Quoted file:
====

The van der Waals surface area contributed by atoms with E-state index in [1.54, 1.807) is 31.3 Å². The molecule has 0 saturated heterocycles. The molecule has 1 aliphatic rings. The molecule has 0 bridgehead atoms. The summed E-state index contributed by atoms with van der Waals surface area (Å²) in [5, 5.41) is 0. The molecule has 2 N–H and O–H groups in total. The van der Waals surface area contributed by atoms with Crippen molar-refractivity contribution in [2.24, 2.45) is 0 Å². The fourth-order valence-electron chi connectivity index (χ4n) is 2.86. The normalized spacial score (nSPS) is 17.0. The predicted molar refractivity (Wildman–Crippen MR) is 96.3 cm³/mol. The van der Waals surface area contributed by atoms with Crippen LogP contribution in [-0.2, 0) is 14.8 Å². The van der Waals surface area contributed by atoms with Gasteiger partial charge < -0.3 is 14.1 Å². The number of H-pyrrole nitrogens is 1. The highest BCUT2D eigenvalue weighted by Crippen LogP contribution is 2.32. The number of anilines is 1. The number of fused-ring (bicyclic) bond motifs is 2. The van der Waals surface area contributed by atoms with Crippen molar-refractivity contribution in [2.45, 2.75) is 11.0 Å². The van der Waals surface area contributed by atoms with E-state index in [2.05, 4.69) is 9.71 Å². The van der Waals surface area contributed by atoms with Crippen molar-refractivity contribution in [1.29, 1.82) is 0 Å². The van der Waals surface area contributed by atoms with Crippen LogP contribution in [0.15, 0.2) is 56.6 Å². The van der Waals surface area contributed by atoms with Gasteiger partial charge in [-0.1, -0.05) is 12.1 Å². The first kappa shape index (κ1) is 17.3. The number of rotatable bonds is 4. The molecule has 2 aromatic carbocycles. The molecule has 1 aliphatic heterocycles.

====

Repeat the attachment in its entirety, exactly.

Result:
The van der Waals surface area contributed by atoms with E-state index in [1.54, 1.807) is 31.3 Å². The molecule has 0 saturated heterocycles. The molecule has 1 aliphatic rings. The molecule has 0 bridgehead atoms. The summed E-state index contributed by atoms with van der Waals surface area (Å²) in [5, 5.41) is 0. The molecule has 2 N–H and O–H groups in total. The van der Waals surface area contributed by atoms with Crippen molar-refractivity contribution in [2.24, 2.45) is 0 Å². The fourth-order valence-electron chi connectivity index (χ4n) is 2.86. The normalized spacial score (nSPS) is 17.0. The predicted molar refractivity (Wildman–Crippen MR) is 96.3 cm³/mol. The van der Waals surface area contributed by atoms with Crippen LogP contribution in [-0.2, 0) is 14.8 Å². The van der Waals surface area contributed by atoms with Gasteiger partial charge < -0.3 is 14.1 Å². The number of H-pyrrole nitrogens is 1. The highest BCUT2D eigenvalue weighted by Crippen LogP contribution is 2.32. The number of anilines is 1. The number of fused-ring (bicyclic) bond motifs is 2. The van der Waals surface area contributed by atoms with Crippen molar-refractivity contribution in [2.45, 2.75) is 11.0 Å². The van der Waals surface area contributed by atoms with E-state index in [2.05, 4.69) is 9.71 Å². The van der Waals surface area contributed by atoms with Crippen molar-refractivity contribution in [1.29, 1.82) is 0 Å². The van der Waals surface area contributed by atoms with Crippen LogP contribution in [0.15, 0.2) is 56.6 Å². The van der Waals surface area contributed by atoms with Gasteiger partial charge in [-0.1, -0.05) is 12.1 Å². The first kappa shape index (κ1) is 17.3. The number of rotatable bonds is 4. The molecule has 2 aromatic carbocycles. The molecule has 1 aliphatic heterocycles.